OK, we know it’s only February, but we’re already predicting that Dante’s Inferno is going to be one of the games of 2010. This uber-violent hack -n’ slash epic is one of the most addictive titles we’ve set thumbs on in months, and after Assassin’s Creed 2, Dragon Age Origins and Modern Warfare 2, that’s really saying something.
EA’s development team obviously spent more than a few hours with Sony’s God Of War series (State’s favourite games ever, by the way), and the result is a game that owes a massive debt to the adventures of Kratos – which in our opinion is a good thing. Based very loosely on the Inferno part of Dante Alighieri’s 14th century masterpiece, The Divine Comedy, the game sees the player descending through the nine circles of Hell in a bid to free his love, Beatrice, from Lucifer and his minions.
The Dante of the game, however, is very different from the Florentine poet of antiquity: he’s a pretty buff holy warrior, who returns from Richard the Lionheart’s crusades to find his family massacred and the love of his life trapped in Hell, and all because our hero couldn’t keep his sins in his pants. Vowing to save his soulmate from the depths of the afterlife, Dante cheats Death and thus begins his descent through a nightmarish Hell, which is rendered in deliciously grotesque detail – those of a gentle disposition would be advised to steer well clear of these rivers of blood, truly horrific beasts and gore-spattered levels.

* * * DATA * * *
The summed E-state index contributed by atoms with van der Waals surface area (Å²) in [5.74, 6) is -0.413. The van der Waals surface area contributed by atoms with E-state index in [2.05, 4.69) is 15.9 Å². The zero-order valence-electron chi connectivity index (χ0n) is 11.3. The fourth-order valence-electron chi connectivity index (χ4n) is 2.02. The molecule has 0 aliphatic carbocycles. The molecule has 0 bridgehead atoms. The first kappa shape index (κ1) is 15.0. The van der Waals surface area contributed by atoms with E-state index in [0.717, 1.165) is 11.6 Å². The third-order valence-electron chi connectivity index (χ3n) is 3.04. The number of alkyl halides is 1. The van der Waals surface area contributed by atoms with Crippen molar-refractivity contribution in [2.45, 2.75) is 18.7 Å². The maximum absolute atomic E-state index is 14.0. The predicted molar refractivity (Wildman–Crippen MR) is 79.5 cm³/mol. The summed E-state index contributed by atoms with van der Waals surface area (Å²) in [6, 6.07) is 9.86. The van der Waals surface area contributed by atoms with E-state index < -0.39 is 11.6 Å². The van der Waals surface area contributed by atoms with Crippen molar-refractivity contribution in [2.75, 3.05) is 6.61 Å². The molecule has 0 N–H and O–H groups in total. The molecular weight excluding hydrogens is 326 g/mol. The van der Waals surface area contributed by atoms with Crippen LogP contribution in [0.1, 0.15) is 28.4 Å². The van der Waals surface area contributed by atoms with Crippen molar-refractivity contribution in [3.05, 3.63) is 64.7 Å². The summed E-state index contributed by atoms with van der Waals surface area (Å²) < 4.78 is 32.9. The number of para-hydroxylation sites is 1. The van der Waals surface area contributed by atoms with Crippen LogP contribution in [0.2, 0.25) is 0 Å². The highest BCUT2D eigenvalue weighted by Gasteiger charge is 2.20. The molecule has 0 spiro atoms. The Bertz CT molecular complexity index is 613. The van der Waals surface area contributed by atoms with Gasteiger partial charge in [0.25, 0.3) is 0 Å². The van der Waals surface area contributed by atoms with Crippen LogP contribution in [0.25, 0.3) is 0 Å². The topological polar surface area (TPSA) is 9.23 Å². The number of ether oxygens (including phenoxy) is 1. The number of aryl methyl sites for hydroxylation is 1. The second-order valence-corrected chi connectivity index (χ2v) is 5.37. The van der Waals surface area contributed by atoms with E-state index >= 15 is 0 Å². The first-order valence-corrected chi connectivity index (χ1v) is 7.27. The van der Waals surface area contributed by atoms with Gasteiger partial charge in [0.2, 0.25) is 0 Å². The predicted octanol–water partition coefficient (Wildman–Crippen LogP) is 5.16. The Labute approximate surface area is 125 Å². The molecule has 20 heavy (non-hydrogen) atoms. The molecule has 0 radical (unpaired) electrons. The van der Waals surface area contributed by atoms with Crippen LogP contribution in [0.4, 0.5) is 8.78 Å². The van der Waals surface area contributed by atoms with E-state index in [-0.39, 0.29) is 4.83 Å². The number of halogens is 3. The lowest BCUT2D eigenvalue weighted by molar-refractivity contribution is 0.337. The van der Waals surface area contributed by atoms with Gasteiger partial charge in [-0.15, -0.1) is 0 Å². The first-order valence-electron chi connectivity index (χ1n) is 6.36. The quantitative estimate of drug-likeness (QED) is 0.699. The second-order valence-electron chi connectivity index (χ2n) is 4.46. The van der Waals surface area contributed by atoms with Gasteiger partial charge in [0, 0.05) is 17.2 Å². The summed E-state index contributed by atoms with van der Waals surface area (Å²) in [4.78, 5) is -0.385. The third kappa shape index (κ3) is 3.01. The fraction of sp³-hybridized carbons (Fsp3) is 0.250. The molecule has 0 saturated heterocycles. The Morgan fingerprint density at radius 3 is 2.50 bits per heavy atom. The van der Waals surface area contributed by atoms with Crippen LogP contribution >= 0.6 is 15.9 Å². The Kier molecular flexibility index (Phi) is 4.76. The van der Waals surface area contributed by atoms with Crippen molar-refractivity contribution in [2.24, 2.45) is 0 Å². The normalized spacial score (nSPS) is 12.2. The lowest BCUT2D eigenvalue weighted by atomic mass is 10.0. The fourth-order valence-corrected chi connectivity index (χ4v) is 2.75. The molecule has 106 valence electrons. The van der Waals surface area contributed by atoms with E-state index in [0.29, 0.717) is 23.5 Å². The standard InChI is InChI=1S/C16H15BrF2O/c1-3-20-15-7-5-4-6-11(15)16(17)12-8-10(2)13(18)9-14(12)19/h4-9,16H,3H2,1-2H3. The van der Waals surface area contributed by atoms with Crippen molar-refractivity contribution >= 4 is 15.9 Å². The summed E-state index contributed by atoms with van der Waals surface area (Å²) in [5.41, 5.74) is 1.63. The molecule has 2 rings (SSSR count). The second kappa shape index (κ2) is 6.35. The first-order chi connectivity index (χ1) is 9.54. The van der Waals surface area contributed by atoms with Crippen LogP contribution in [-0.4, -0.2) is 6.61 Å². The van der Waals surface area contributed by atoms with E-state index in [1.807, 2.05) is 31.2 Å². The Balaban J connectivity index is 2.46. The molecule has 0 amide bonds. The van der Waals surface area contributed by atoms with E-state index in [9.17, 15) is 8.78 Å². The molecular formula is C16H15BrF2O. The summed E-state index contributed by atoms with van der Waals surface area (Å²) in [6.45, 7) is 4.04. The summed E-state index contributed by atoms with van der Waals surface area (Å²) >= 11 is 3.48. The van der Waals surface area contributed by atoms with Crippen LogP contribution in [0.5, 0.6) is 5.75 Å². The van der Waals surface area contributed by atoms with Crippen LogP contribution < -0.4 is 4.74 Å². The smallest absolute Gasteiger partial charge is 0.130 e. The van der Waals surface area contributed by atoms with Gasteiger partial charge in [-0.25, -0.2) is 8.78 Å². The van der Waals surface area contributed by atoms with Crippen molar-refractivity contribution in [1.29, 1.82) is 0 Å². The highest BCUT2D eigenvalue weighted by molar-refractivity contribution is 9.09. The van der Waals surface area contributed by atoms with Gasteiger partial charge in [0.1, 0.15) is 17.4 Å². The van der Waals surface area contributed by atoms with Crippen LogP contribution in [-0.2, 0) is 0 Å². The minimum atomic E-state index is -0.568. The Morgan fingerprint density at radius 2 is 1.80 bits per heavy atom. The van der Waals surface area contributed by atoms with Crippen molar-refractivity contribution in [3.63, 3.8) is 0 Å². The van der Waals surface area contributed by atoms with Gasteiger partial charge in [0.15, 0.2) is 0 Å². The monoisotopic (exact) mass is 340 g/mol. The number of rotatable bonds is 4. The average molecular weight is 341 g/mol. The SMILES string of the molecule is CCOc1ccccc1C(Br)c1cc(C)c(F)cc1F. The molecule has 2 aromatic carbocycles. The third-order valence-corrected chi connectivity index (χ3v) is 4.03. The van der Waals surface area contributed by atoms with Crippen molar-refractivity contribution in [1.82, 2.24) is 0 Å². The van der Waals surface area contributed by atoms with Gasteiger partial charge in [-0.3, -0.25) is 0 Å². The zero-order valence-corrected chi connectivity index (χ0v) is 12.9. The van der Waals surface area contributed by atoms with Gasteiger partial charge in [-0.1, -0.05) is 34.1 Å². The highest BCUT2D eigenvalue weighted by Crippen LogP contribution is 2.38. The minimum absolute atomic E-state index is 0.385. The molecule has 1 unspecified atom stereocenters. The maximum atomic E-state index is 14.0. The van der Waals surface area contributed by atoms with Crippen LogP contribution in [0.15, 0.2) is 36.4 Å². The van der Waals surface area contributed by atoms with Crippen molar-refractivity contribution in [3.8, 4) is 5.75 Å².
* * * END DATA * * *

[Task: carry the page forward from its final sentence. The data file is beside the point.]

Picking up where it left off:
Equipped with Death’s scythe for close combat and a host of fiery crucifixes for ranged attacks (as well as garnering magical abilities en route), our anti-hero traverses vast cities of the dead, deserts of destruction and caverns of creatures almost too horrible for words. Indeed, the monster design here is second to none, from the grossly obese Gluttons to the truly disturbing blade-wielding Unblessed Infants. Perhaps the most memorable scenes, however, involve Dante taking control of one of the enormous beasties and stamping, crushing and incinerating his foes from the back of the giant demon. There are also some pretty impressive boss fights, some of which involve members of Dante’s own family, en route to the final showdown with Lucifer himself.
Along the way, you also get to meet various former living luminaries like Pontius Pilate, Orpheus and Helen of Troy, who you can choose to punish or absolve of their sins. The choices you make dictate whether you progress in the holy or unholy arts, each of which comes with distinct upgrades, which you can purchase in exchange for the souls you amass by destroying the demonic hordes.
The gameplay is mostly of the hack and slash variety, with a modicum of puzzle solving and platforming thrown in – although more of his would have been welcome. Another minor quibble is the fact that the inability to alter the camera angle does make some of the platforming action a little awkward.
The game looks amazing, with some of the finest locations and character models ever created (like a living, breathing Hieronymous Bosch painting), and the sound quality is suitably disquieting (especially the pleas from those souls trapped inside the various cages you have to use as climbing frames). A little more effort on the puzzle-solving and it would have been near perfect, but as it stands, Dante’s Inferno has more than enough going on to keep you awake at night… for multiple reasons.